The IGA Supermarket in town was incredible, they had someone coming in over night to clean the supermarket so it was ready open for people to come and buy food and supplies. Overall we were so lucky, as many in the community particular in Main Arm, Wilsons Creek and other more remote areas were hit so badly. The power was off for more than a day. Same with the water system. We did not have any phone reception or internet for the entire week. There was no help from the government, I did not see one police car or any one official checking on their people. It was the people and the community who came. Everyone together helped each other, offered free food, places to stay, volunteered to clean up, organising rescues, fuel and food drops and so much more..


What I saw so clearly and reflect on, is the incredible quality of compassion and kindness that is innate within and amongst us. For me it really reinforced one thing- Whilst this is a devastating time for so many, the extraordinary way the community comes together to support each others in times of need is what matters most. Now more so than every we have to unite as compassionate, caring and kind members of our community. Looking after each other and taking care of each other.  So perhaps even now maybe there is an elderly neighbour next door to you who may need some help, or a small business that needs some support or kind word. Maybe someone unwell or sick, you can help with or reach out to to bring some home cooked meal or do the shopping for. These small and kind, caring gestures mean a lot and help to unite us as community. Plus it gives also a sense of purpose and belonging for us.


So…I did encounter my fair share of stress during this experience and the good news is that I did have a mindfulness practice I could lean on. What I found is that Mindfulness is really what helped to anchor and ground me to face the flood challenge I was dealing with in a way that helped me to move through it well and with success. There is no doubt in my mind that sharing the benefits of compassion, mindfulness and mind body practices are incredibly helpful for us to get through for what’s to come in the best way possible.  This flood experience reinforced my passion to bring mindfulness and healing practices to the people and community.  That is my way of giving back and I feel honoured to be here and to continue to offer these amazing practices to more people. Mindfulness can be anything, any hobby you have that puts you in the moment. If you are in the moment than there is so much you can notice. Everyone of your senses.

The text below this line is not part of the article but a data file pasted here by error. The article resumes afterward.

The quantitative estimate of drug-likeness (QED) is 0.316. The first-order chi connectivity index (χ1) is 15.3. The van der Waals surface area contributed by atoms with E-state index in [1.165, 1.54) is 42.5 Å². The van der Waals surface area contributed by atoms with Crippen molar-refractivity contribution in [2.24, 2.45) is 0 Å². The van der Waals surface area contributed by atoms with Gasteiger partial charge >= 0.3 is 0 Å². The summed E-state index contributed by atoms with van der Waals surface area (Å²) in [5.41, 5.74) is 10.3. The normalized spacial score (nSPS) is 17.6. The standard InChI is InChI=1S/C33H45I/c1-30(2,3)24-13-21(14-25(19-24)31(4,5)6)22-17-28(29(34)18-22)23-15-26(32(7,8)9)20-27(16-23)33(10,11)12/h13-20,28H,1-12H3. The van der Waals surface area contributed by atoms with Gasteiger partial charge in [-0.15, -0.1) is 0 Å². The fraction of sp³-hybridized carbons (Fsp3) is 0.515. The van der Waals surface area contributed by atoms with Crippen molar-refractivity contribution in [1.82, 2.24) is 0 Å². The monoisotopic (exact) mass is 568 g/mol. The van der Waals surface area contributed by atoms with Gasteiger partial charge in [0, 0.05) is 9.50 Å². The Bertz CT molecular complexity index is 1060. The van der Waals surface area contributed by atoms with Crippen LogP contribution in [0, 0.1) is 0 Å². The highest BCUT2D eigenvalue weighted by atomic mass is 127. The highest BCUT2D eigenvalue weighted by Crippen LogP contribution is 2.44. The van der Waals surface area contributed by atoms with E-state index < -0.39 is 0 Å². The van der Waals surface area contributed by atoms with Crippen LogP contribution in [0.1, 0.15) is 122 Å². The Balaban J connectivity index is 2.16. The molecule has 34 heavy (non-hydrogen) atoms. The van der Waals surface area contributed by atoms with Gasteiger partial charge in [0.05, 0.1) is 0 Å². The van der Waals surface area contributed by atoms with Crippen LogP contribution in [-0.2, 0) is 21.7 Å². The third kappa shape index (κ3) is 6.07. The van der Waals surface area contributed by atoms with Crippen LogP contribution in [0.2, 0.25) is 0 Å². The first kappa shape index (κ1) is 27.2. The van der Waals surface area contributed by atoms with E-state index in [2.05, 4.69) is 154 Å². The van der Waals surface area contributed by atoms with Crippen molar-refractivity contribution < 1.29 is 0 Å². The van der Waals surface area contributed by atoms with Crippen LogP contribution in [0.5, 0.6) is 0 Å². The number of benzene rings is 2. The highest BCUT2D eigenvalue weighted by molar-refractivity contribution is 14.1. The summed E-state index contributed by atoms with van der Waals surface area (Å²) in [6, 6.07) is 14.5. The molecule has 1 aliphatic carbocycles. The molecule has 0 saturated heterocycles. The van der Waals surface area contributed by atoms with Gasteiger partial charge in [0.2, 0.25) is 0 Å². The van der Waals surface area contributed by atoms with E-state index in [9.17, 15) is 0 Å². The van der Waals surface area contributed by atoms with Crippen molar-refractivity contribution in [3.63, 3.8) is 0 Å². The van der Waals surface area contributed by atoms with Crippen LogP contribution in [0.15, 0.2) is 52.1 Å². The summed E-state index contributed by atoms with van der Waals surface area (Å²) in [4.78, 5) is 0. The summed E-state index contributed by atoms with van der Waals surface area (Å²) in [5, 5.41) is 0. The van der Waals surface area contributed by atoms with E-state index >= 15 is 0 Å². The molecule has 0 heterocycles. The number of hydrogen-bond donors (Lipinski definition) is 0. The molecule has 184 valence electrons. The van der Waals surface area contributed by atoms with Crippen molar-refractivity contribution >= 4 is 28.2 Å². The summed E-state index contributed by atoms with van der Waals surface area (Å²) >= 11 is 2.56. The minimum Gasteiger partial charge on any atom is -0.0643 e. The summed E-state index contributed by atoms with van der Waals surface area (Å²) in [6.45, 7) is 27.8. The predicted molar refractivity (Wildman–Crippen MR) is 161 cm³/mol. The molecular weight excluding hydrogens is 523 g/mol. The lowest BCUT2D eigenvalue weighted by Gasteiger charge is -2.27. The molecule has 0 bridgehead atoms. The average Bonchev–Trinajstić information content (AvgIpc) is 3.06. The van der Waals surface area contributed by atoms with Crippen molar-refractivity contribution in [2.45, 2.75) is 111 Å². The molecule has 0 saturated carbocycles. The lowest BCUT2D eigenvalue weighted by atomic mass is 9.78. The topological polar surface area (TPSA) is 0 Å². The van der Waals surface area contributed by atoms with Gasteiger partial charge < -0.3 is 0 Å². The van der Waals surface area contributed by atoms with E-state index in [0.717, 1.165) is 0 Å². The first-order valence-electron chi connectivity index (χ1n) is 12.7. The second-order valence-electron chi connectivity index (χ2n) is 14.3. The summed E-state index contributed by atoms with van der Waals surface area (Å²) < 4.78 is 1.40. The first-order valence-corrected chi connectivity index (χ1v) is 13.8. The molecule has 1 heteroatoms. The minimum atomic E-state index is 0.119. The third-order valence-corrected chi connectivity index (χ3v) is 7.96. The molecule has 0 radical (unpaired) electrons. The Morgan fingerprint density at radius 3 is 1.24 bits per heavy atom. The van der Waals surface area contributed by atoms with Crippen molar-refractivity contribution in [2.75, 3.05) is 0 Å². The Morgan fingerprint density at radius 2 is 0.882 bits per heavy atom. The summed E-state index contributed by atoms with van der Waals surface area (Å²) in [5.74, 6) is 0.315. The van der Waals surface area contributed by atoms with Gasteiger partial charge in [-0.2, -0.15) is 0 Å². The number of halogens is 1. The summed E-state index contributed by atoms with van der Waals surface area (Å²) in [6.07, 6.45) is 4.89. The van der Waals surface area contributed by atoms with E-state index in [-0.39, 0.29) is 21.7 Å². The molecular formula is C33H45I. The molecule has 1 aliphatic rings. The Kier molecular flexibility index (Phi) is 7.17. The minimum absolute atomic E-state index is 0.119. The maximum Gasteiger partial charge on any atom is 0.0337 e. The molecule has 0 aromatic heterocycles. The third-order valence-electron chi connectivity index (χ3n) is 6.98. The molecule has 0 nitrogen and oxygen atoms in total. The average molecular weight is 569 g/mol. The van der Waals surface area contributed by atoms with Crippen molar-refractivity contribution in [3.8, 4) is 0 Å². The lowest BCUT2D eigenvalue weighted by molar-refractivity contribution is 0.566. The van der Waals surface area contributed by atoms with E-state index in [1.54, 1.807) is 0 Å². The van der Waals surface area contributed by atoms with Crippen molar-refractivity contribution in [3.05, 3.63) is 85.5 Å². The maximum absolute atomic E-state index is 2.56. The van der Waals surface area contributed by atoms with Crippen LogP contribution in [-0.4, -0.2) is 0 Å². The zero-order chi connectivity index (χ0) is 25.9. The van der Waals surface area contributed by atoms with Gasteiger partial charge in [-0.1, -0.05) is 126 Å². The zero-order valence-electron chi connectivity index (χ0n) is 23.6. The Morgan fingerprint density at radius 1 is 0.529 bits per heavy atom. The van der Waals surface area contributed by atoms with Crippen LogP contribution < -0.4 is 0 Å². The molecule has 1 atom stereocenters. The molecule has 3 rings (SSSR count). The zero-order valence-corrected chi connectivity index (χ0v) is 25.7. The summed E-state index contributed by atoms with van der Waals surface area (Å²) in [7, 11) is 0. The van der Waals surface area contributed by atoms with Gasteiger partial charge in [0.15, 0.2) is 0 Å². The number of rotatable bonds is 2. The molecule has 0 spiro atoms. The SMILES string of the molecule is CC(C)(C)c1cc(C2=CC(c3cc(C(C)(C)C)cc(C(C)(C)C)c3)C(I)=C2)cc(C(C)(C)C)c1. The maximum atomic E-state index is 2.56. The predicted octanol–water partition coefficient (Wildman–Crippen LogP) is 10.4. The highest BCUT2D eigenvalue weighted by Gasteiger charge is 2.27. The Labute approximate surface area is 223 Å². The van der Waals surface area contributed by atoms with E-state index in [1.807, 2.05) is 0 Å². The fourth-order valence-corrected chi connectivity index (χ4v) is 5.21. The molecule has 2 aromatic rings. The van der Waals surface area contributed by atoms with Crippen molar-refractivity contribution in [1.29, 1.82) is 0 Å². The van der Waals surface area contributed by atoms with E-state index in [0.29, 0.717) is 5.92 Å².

So I think that’s all I have to share for now..

Thank you for taking the time to read this. I hope it was helpful. Please reach out anytime if you have any questions. I will write up my key lessons learned or top flood tips in the next day or two as well.


Until then,

Much love